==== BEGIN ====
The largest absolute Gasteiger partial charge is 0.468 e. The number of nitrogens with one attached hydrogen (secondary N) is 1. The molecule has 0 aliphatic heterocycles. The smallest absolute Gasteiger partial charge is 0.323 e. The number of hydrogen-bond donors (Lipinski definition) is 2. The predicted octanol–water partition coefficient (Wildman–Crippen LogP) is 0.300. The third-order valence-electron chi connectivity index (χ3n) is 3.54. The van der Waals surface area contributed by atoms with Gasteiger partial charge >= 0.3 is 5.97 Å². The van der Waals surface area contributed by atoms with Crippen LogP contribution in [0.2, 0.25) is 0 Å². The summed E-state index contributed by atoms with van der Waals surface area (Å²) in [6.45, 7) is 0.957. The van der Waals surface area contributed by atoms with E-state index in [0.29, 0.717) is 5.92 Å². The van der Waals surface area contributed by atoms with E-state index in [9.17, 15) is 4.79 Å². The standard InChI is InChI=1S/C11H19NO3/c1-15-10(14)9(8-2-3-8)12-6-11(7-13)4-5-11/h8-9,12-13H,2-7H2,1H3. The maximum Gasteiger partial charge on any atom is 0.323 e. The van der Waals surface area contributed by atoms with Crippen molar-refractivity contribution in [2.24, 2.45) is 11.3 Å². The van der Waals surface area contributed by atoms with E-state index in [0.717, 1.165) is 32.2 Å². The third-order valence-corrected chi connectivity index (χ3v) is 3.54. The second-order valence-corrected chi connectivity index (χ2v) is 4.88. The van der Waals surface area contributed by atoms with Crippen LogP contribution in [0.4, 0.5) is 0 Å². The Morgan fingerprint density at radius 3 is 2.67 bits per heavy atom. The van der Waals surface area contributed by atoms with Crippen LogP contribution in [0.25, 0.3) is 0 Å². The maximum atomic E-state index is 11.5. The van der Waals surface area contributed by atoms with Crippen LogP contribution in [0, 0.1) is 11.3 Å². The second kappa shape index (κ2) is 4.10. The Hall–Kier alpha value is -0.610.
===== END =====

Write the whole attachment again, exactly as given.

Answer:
The largest absolute Gasteiger partial charge is 0.468 e. The number of nitrogens with one attached hydrogen (secondary N) is 1. The molecule has 0 aliphatic heterocycles. The smallest absolute Gasteiger partial charge is 0.323 e. The number of hydrogen-bond donors (Lipinski definition) is 2. The predicted octanol–water partition coefficient (Wildman–Crippen LogP) is 0.300. The third-order valence-electron chi connectivity index (χ3n) is 3.54. The van der Waals surface area contributed by atoms with Gasteiger partial charge >= 0.3 is 5.97 Å². The van der Waals surface area contributed by atoms with Crippen LogP contribution in [0.2, 0.25) is 0 Å². The summed E-state index contributed by atoms with van der Waals surface area (Å²) in [6.45, 7) is 0.957. The van der Waals surface area contributed by atoms with E-state index in [0.29, 0.717) is 5.92 Å². The van der Waals surface area contributed by atoms with E-state index in [9.17, 15) is 4.79 Å². The standard InChI is InChI=1S/C11H19NO3/c1-15-10(14)9(8-2-3-8)12-6-11(7-13)4-5-11/h8-9,12-13H,2-7H2,1H3. The maximum Gasteiger partial charge on any atom is 0.323 e. The van der Waals surface area contributed by atoms with Crippen molar-refractivity contribution in [2.24, 2.45) is 11.3 Å². The van der Waals surface area contributed by atoms with E-state index in [0.717, 1.165) is 32.2 Å². The third-order valence-corrected chi connectivity index (χ3v) is 3.54. The second-order valence-corrected chi connectivity index (χ2v) is 4.88. The van der Waals surface area contributed by atoms with Crippen LogP contribution in [0.4, 0.5) is 0 Å². The Morgan fingerprint density at radius 3 is 2.67 bits per heavy atom. The van der Waals surface area contributed by atoms with Crippen LogP contribution in [0.25, 0.3) is 0 Å². The maximum atomic E-state index is 11.5. The van der Waals surface area contributed by atoms with Crippen LogP contribution in [0, 0.1) is 11.3 Å². The second kappa shape index (κ2) is 4.10. The Hall–Kier alpha value is -0.610.